Compulsion Loops in Social Games – Devil’s Advocate?

Before you jump the gun and assume I’ll answer the question above with ‘yes’ give it a rest; the answer’s not so simple.

Yes, like a lot of other lovers of AAA titles (big budget console and PC games) I initially saw compulsion loops and thought they were junior-rodeo mechanics, things that were meant to please the lemming-like masses. However, also no because I was completely wrong. Compulsion loops as social game mechanics are stripped down versions of any mechanics you can find in any AAA title.

As someone who hasn’t professionally worked with compulsion loops, at least in terms of social games, there’s obviously a large and well watered seed of doubt in my mind about them. There is no doubt however in their importance and that’s something everyone can agree on. What I’m not sure about is what piece of their design is the most important. In any mechanic there’s a piece of it that shines on the outside and one that shines on the inside. With jumping mechanics it’s the animation and the height of the jump on the outside while the rise and fall time shine on the inside. Ask any designer about Mario and at some point they’ll talk about the fall time of Mario’s jump – same with Megaman.

There’s two pieces of compulsion loops that I’m aware of – making the repetitive nature of the mechanic enjoyable and making the lack of it a living hell for the player.

(From here on I’ll make references to ‘crops’ as content, referring to the Farmville series)

The first part is a lot of surface-level enjoyment – flashy visuals and a great *ping* noise when you click on your crop. This is pretty damn important but it’s importance falls into the hands of the artists of the project and not quite into the hands of the designers. The trick for designers is making sure that you’re clicking for a reason and that comes down to theme and the general purpose of the game. In this sense can the first part of a compulsion loop not just be derived from the rest of the game that’s already been designed? Is this piece of the most integral mechanic to social games not just an obvious deduction and no longer a piece of design in it’s own right?

Right now you’re thinking like every AAA designer in the world who hasn’t yet looked at the other side of the coin – making people upset when they’re not clicking.

The idea is simple and well-known – make people hate to not be playing your game. If they’re not clicking crops they’re wasting their time on something less-important than your game. However making this actually happen is the real piece of design in compulsion loops, and something I haven’t quite figured out yet. Not understanding mechanics and knowing they’re around is what keeps people interested in them – at least it does that for me. Last question: does that also apply to the mechanics themselves? If people see a seemingly never-ending mechanic in front of them and don’t understand where the next step in the process is, would they keep on trucking and feel like a waste if they’re not still trucking?

Well that’s something I have yet to completely figure out, I’m sure I’ll write it here once I do.

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3 thoughts on “Compulsion Loops in Social Games – Devil’s Advocate?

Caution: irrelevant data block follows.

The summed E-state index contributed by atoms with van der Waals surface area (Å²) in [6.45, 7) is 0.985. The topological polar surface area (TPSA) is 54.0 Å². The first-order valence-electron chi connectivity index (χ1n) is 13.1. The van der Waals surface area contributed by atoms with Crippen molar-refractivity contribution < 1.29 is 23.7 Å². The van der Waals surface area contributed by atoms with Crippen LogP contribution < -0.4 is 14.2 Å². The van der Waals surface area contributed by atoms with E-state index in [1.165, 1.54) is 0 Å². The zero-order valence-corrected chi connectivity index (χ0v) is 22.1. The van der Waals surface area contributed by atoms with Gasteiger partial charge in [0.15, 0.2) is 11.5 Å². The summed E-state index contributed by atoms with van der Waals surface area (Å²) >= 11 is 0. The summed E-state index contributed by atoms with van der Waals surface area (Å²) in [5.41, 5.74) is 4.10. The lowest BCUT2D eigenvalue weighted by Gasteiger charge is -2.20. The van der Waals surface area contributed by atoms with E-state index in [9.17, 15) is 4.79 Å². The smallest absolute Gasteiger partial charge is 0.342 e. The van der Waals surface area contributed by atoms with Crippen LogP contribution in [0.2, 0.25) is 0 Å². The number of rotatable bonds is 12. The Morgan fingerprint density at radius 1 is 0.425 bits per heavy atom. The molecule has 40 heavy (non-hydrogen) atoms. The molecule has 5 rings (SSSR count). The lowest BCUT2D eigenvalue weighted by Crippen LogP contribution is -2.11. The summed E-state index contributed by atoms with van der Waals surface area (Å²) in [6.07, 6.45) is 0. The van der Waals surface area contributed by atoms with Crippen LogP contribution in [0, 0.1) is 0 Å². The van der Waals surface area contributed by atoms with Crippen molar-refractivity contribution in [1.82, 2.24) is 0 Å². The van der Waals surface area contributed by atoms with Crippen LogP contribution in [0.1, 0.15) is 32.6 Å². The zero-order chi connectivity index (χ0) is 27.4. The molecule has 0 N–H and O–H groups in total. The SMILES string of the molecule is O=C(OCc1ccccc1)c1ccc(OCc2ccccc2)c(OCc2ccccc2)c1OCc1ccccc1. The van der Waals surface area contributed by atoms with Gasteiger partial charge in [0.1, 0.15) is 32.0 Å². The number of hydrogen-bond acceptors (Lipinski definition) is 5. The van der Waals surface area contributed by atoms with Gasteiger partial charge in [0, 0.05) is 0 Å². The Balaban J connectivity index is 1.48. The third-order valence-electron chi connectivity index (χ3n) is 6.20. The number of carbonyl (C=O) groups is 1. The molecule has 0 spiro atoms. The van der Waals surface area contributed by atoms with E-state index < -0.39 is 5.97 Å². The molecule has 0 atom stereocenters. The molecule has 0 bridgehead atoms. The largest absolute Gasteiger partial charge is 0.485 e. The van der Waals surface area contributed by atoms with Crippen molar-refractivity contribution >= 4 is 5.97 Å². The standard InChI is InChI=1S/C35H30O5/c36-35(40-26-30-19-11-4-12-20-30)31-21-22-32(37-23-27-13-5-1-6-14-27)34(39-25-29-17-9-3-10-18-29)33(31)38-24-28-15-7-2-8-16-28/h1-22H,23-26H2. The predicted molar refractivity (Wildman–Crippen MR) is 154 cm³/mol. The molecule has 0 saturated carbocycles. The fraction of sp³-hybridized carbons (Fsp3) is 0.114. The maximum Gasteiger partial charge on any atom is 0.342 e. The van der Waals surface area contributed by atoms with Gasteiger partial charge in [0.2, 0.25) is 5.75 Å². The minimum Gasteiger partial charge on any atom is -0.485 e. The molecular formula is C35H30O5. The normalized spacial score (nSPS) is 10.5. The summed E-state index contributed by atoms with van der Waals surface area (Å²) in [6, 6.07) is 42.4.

1. Christian says:

    I think what you’re describing here falls more into the category of a positive feedback loop, and monetization gating in social games. E.g. rewarding the player with big shiny stars for performing a basic action, and then forcing them to either wait or pay to keep getting big shiny things. When talking about compulsion loops it pertains to the design structure of your core gameplay systems, and how you can use it to reinforce a repetitive behavior in the users mind. In Farmville (I haven’t played it very much) I think the compulsion loop would go as following: Plant your crop, Harvest your crop, Receive rewards for performing the last two actions, unlock new crops/level up, and repeat. Now within this loop we have several underlying to systems to re-enforce it, such as the positive feedback loop, and monetization gate. I believe that the compulsion loop at its core is creating an addictive gameplay system that can easily be understood, and repeated.

    Just my two bits 🙂

    Nice write-up!

    • Kramer Solinsky says:

      Good call on that. I was under the assumption that compulsion loops applied to singular actions and not a series of them. Regardless of how many actions are in a loop the same factor still applies though that it needs to leave the player with a longing to complete that loop again while away from the game.

      Not saying at all that I know what that might be, just that it exists and that it’s a more interesting design component than a lot of people give it credit for.

      Thanks for the two bits! 🙂

  2. Zeb Reynolds says:

    Kramer! 😀 How’s it going man?
    Love the post — I agree that compulsion loops aren’t just found in social/casual games. They’re re-skinned, simplified and magnified because that’s proven to be the most effective way to hook the casual audience… but a satisfying loop is a satisfying loop — whether it’s planting and harvesting crops, or reloading and firing an M16 😀

    I think what you’re talking about here largely comes down to effective UX… the SFX, animations, and yes timing, feedback, interface design, etc. But that’s much easier said than done. So many little brainhacks to consider — dat evolutionary psychology 😉

    Fwiw, I recently wrote a post on this too! Check it out:

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